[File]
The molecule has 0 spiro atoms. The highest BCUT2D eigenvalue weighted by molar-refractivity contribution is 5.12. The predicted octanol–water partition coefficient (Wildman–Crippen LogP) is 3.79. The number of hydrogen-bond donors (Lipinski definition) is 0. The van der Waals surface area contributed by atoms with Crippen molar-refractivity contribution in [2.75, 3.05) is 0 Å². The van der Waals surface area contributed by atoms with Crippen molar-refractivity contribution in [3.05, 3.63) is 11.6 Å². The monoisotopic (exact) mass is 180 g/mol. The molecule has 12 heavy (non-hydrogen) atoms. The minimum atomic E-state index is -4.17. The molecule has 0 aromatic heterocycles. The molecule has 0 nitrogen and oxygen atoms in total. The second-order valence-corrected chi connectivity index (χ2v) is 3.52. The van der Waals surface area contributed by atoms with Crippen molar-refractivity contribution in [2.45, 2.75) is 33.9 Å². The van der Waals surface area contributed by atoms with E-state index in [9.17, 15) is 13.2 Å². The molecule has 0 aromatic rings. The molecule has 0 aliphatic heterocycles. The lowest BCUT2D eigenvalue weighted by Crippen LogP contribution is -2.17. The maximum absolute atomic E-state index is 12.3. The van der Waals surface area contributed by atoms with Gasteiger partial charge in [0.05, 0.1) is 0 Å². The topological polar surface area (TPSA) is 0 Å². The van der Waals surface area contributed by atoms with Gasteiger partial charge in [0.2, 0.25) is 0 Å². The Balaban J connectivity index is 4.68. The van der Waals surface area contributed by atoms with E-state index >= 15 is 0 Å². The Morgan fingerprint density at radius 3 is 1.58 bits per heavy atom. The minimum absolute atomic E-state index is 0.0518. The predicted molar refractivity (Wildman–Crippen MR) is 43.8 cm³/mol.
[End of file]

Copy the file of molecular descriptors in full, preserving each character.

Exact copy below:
The molecule has 0 spiro atoms. The highest BCUT2D eigenvalue weighted by molar-refractivity contribution is 5.12. The predicted octanol–water partition coefficient (Wildman–Crippen LogP) is 3.79. The number of hydrogen-bond donors (Lipinski definition) is 0. The van der Waals surface area contributed by atoms with Crippen molar-refractivity contribution in [2.75, 3.05) is 0 Å². The van der Waals surface area contributed by atoms with Crippen molar-refractivity contribution in [3.05, 3.63) is 11.6 Å². The monoisotopic (exact) mass is 180 g/mol. The molecule has 12 heavy (non-hydrogen) atoms. The minimum atomic E-state index is -4.17. The molecule has 0 aromatic heterocycles. The molecule has 0 nitrogen and oxygen atoms in total. The second-order valence-corrected chi connectivity index (χ2v) is 3.52. The van der Waals surface area contributed by atoms with Crippen molar-refractivity contribution in [2.45, 2.75) is 33.9 Å². The van der Waals surface area contributed by atoms with E-state index in [9.17, 15) is 13.2 Å². The molecule has 0 aromatic rings. The molecule has 0 aliphatic heterocycles. The lowest BCUT2D eigenvalue weighted by Crippen LogP contribution is -2.17. The maximum absolute atomic E-state index is 12.3. The van der Waals surface area contributed by atoms with Gasteiger partial charge in [0.05, 0.1) is 0 Å². The topological polar surface area (TPSA) is 0 Å². The van der Waals surface area contributed by atoms with Gasteiger partial charge in [0.2, 0.25) is 0 Å². The Balaban J connectivity index is 4.68. The van der Waals surface area contributed by atoms with E-state index >= 15 is 0 Å². The Morgan fingerprint density at radius 3 is 1.58 bits per heavy atom. The minimum absolute atomic E-state index is 0.0518. The predicted molar refractivity (Wildman–Crippen MR) is 43.8 cm³/mol.